Learning about the Different Apples

img_0154
Random photo of an apple with strawberry leaves… Because they were on the counter, so might as well.

So back in the day—up until not so long ago, really—I had, well, basically no idea what was the difference between the different apples. I used to think Red Delicious were a good idea, until I met an appalled David who paid special care to emphasize his disdain for Red Delicious. I guess Snow White was indeed a cautionary tale? So Dave wanted to share his full agreement with the following xkcd comic:

apple_spectrum
xkcd’s Apple Spectrum – Comic # 1766

I guess whether or not some apples are indeed better than others is a matter of personal taste, but you do have apples that are better for pie baking, for example. I wish we would’ve written down Bartlett’s store clerk’s advice on which were the apples that make for the ideal apple pie apples. But alas, I didn’t. I seem to recall—~94% sure—he said it was Granny Smith apples, which were at the time not in season. Granny smith are actually one of the most popular choices for baking. Midwest Living has several other suggestions for your apple pie needs with some interesting combinations, and here’s the fun hands-on experimenting from Serious Eats.

And now, the quick story behind Maria Ann (‘Granny’) Smith, of whom I was reminded by my father-in-law over Thanksgiving week:

Maria Ann
Maria Ann “Granny” Smith. Source: Wikimedia Commons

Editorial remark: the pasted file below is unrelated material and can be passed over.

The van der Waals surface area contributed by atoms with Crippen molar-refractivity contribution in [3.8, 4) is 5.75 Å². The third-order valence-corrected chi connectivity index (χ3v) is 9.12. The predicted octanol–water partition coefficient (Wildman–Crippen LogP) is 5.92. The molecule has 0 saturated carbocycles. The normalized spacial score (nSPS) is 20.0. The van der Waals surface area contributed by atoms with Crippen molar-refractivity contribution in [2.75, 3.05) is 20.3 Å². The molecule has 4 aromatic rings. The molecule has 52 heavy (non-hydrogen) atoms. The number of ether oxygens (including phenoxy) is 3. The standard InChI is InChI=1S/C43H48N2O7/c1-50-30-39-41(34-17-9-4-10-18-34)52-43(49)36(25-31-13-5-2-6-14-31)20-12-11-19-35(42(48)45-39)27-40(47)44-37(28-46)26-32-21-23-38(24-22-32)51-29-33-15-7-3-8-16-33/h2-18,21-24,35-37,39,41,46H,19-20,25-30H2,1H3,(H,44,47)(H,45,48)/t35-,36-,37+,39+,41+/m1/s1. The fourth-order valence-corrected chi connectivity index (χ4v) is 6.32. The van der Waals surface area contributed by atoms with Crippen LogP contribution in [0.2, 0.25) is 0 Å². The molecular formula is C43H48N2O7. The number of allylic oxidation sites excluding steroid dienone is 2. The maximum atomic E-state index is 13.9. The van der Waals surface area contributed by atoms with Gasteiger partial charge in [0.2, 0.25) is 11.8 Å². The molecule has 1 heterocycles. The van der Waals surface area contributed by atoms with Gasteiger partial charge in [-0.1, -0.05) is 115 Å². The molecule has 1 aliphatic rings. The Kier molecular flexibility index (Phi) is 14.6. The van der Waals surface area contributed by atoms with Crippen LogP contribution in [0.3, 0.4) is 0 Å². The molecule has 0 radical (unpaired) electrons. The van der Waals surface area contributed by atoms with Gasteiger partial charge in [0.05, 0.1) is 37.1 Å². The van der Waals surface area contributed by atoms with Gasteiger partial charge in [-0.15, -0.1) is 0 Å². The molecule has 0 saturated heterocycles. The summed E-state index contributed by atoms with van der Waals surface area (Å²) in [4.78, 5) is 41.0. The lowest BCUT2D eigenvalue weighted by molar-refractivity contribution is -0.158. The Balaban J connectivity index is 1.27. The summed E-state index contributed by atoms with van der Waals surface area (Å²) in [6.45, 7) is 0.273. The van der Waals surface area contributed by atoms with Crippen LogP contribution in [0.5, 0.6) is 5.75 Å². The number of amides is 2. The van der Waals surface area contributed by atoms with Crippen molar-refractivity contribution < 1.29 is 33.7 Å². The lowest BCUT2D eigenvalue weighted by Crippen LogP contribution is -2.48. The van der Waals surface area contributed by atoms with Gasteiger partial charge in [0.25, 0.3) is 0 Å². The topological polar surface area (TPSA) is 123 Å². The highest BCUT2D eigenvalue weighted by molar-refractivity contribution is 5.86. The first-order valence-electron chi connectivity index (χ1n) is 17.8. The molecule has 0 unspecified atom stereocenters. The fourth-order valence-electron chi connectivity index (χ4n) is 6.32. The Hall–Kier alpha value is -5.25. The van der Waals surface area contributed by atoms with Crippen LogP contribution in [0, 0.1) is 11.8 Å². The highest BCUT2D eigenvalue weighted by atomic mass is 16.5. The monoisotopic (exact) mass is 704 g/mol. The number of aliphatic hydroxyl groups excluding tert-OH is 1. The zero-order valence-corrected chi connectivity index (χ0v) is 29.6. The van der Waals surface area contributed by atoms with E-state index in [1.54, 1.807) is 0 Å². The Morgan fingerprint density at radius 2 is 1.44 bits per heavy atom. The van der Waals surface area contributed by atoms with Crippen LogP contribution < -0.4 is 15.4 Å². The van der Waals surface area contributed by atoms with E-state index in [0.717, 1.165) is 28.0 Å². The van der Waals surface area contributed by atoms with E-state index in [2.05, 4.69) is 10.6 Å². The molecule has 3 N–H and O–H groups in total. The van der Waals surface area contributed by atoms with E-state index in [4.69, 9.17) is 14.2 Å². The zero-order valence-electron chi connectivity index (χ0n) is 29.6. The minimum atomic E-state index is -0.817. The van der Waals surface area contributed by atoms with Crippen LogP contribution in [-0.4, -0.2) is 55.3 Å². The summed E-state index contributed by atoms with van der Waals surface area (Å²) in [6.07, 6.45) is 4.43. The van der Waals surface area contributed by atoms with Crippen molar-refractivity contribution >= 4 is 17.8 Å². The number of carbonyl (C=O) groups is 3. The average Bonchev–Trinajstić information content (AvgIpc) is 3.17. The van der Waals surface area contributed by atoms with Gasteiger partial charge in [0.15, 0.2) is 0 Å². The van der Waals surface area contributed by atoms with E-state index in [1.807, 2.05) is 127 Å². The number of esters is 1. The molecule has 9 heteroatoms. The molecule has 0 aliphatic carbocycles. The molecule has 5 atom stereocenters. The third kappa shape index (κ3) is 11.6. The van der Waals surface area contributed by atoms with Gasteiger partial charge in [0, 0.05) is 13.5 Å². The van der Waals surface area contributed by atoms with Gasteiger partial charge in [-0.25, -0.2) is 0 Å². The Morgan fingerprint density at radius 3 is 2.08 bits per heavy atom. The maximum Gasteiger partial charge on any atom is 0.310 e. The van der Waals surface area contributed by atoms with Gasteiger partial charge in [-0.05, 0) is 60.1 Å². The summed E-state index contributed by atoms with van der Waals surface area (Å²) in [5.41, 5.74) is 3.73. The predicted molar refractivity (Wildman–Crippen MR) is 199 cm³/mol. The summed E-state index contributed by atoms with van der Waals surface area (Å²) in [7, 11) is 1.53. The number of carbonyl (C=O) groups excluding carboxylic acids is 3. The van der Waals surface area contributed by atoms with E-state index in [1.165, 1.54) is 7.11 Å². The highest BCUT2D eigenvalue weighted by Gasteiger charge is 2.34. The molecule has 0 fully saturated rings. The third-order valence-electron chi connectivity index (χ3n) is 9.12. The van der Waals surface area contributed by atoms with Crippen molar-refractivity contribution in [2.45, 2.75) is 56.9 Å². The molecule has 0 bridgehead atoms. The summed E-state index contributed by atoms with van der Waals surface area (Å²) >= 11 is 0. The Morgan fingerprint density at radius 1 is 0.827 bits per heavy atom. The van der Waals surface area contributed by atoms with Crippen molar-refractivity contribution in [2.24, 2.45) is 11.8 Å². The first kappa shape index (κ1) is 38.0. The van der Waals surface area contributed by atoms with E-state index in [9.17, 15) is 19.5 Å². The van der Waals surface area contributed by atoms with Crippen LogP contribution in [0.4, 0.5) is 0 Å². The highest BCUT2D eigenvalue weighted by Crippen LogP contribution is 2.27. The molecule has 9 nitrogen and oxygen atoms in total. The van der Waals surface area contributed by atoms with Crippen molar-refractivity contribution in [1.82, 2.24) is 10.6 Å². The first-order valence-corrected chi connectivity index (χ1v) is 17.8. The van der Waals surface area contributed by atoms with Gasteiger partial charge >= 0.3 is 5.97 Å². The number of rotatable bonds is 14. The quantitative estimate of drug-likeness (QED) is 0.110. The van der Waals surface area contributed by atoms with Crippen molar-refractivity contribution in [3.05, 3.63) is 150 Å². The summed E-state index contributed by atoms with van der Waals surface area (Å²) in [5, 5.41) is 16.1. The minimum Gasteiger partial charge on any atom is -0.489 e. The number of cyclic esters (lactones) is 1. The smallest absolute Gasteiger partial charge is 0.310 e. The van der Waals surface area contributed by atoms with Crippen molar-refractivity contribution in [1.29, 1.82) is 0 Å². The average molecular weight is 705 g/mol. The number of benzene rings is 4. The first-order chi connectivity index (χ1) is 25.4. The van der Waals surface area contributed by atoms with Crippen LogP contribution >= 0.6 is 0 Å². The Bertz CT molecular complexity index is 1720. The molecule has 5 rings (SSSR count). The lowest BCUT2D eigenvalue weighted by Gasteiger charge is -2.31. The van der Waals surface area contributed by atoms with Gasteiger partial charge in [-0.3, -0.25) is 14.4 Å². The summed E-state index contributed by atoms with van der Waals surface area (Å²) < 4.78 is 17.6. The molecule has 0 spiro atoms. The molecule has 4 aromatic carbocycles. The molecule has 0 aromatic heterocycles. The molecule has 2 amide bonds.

Back in 1868 Australia, Maria Smith had come across an apple seedling growing by a creek on her property, which had developed from the remains of some French crab-apples grown in Tasmania. She began to work a few of these seedling trees, and soon, a local orchardist planted out a large number of them, from which he marketed annual crops. Though the apple was not a commercial variety in her lifetime, its cultivation was sustained by local orchardists, and by 1891-1892, ‘Granny Smith’s seedlings’ had begun to win prizes in the cooking-apple class, with several local growers exhibiting the apples. Their large scale production began in 1895, followed by export and unto the kitchens of the world!

Happy biting,
Kika & Dave.

References

[1] “12 Great Apples for Baking” by Riane Menardi at MidwestLiving.com, http://www.midwestliving.com/food/fruits-veggies/great-apples-for-baking/
[2] “The Food Lab’s Apple Pie, Part 1: What Are the Best Apples for Pie?” by J. Kenji López-Alt at SeriousEats.com, http://sweets.seriouseats.com/2011/10/the-food-lab-what-are-the-best-apples-for-apple-pies-how-to-make-pie.html
[3] “Smith, Maria Ann (1799–1870)” by Megan Martin at the Australian Dictionary of Biography, http://adb.anu.edu.au/biography/smith-maria-ann-13199
[4] “The Granny Smith Apple | The Story of its Origin” by the Sunday Times,02 Nov 1924 (Perth, WA: 1902 – 1954) at the National Library of Australia, http://trove.nla.gov.au/newspaper/article/58061784

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GG Kitchen Travel

HellooOoo! We're Kika and Dave, a couple of youngish engineers unraveling the wonders of the culinary world.

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